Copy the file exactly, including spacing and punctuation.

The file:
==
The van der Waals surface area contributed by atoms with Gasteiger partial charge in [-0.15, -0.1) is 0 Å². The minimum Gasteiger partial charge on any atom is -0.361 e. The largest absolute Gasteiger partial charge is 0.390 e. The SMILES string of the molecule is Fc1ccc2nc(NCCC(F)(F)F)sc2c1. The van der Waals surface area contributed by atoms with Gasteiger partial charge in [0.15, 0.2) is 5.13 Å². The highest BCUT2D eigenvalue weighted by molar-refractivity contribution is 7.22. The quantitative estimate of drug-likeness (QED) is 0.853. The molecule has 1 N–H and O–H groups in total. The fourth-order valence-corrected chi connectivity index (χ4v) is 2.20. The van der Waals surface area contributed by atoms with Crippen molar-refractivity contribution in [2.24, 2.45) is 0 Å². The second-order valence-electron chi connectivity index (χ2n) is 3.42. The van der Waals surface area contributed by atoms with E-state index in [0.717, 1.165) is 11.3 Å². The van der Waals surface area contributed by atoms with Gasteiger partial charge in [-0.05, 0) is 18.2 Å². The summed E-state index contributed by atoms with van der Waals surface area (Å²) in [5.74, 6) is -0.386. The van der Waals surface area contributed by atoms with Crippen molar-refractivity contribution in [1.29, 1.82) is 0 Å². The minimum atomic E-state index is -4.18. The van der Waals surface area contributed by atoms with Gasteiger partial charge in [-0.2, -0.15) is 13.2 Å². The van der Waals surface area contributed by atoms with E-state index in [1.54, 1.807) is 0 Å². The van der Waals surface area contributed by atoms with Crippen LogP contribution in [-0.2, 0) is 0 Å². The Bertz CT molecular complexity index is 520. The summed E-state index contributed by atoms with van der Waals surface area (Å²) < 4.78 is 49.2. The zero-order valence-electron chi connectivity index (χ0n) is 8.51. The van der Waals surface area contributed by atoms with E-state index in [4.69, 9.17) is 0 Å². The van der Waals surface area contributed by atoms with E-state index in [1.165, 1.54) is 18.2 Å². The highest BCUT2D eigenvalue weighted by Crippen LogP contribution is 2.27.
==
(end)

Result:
The van der Waals surface area contributed by atoms with Gasteiger partial charge in [-0.15, -0.1) is 0 Å². The minimum Gasteiger partial charge on any atom is -0.361 e. The largest absolute Gasteiger partial charge is 0.390 e. The SMILES string of the molecule is Fc1ccc2nc(NCCC(F)(F)F)sc2c1. The van der Waals surface area contributed by atoms with Gasteiger partial charge in [0.15, 0.2) is 5.13 Å². The highest BCUT2D eigenvalue weighted by molar-refractivity contribution is 7.22. The quantitative estimate of drug-likeness (QED) is 0.853. The molecule has 1 N–H and O–H groups in total. The fourth-order valence-corrected chi connectivity index (χ4v) is 2.20. The van der Waals surface area contributed by atoms with Crippen molar-refractivity contribution in [2.24, 2.45) is 0 Å². The second-order valence-electron chi connectivity index (χ2n) is 3.42. The van der Waals surface area contributed by atoms with E-state index in [0.717, 1.165) is 11.3 Å². The van der Waals surface area contributed by atoms with Gasteiger partial charge in [-0.05, 0) is 18.2 Å². The summed E-state index contributed by atoms with van der Waals surface area (Å²) in [5.74, 6) is -0.386. The van der Waals surface area contributed by atoms with Crippen molar-refractivity contribution in [1.29, 1.82) is 0 Å². The minimum atomic E-state index is -4.18. The van der Waals surface area contributed by atoms with Gasteiger partial charge in [-0.2, -0.15) is 13.2 Å². The van der Waals surface area contributed by atoms with E-state index in [1.54, 1.807) is 0 Å². The van der Waals surface area contributed by atoms with Crippen LogP contribution in [-0.2, 0) is 0 Å². The Bertz CT molecular complexity index is 520. The summed E-state index contributed by atoms with van der Waals surface area (Å²) < 4.78 is 49.2. The zero-order valence-electron chi connectivity index (χ0n) is 8.51. The van der Waals surface area contributed by atoms with E-state index in [4.69, 9.17) is 0 Å². The van der Waals surface area contributed by atoms with E-state index in [1.165, 1.54) is 18.2 Å². The highest BCUT2D eigenvalue weighted by Crippen LogP contribution is 2.27.